At my south Missouri farm, Dallas, Christian, and I worked nearly all daylight hours to set out hay bales for bale grazing, clearing brush, and building hi-tensile perimeter fence.

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We took a pickup with a Hydra Bed bale moving system to leave in south Missouri, so we packed carefully to get all our junk to fit in the boot and the back seat of the car for the return to north Missouri.
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To build that perimeter fence in south Missouri, I’m using this third wire from my existing fences up here.  This means, removing all the cotter clips from the post, then winding the wire back onto the spinning jenny.   Shown here is getting near to a 1/4 mile back onto the jenny.  Once our weather straightens out again, I’ll wind up another 1/4 mile, then a few more short pieces and that’s about all I can reasonably get on here.  It’s pretty darn heavy by that point and I’ll need help moving the spinning jenny loaded with that much wire.

Friday morning, however, we finished up and took some leisure time.  We don’t often do that.  Ziplining in the southwest Missouri Ozarks.  Branson Zipline  is an awesome place to go with great guides.  Fun time.  And, yes, even I stepped off the platform into a 100 foot freefall!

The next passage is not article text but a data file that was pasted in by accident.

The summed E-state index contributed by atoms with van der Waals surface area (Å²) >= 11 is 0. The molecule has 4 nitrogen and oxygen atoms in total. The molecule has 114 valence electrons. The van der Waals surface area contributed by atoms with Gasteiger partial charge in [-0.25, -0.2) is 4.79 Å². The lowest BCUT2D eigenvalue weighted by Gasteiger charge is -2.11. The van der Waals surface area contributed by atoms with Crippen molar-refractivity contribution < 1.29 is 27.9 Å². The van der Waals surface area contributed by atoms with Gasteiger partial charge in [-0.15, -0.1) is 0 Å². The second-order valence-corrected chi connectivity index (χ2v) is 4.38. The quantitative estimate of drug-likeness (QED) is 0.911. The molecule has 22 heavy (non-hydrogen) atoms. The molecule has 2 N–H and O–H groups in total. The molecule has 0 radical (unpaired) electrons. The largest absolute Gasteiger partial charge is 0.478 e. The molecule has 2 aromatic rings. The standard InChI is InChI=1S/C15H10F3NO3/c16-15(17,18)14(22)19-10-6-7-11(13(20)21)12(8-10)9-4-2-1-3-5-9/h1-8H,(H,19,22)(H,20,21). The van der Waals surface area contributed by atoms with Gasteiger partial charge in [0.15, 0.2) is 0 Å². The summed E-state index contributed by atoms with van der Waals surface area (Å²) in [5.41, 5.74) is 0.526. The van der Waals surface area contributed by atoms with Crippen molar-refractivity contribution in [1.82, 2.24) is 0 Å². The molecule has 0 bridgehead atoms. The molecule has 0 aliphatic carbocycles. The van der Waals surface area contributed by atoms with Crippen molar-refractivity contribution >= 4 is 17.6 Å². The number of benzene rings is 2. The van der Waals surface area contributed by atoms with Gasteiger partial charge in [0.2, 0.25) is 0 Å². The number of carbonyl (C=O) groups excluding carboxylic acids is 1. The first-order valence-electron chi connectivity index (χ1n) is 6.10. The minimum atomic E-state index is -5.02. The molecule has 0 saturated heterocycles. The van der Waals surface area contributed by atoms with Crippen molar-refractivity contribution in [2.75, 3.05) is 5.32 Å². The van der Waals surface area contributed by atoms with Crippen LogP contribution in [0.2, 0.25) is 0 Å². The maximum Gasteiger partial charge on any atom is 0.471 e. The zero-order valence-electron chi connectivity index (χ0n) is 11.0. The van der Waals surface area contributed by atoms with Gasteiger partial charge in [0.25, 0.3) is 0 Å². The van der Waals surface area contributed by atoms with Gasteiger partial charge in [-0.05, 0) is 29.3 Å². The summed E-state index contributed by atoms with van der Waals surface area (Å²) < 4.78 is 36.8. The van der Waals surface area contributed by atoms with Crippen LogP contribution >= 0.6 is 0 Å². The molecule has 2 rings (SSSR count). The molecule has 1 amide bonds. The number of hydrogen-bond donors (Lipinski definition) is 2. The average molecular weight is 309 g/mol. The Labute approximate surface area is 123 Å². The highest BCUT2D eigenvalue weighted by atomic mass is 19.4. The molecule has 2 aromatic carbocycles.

With cold weather coming, it’s time to address the livestock water tanks.  Allen sat down this morning to make a list of his tanks, which he’ll either shut off and drain or some he’ll turn on the leak valve and allow the water to run through the overflow pipe.  The moving water won’t freeze up.  He has 74 tanks to attend to while i only have 10!

Cheers!

tauna

 

 

 

Looking Back – 2004

Here’s an old article and our operation has changed a little bit, but we still very much appreciate and use management-intensive grazing (MIG).  All our pastures are subdivided into 20 acres or less paddocks with hi-tensile electric wire.  With the focus on managing the grazing, our animals and soil benefit from good health.

MFGC/GLCI is hosting their 2015 annual conference this week (2-3 Nov) at the Resort at Port Arrowhead, Lake Ozark, Missouri.  

Allen & Tauna Powell Named 2004 “Grasslanders of the Year”
A Linn County farm family was named “grasslanders” at the Missouri Forage and Grassland Council annual meeting at the Lake of the Ozarks in November, 2004.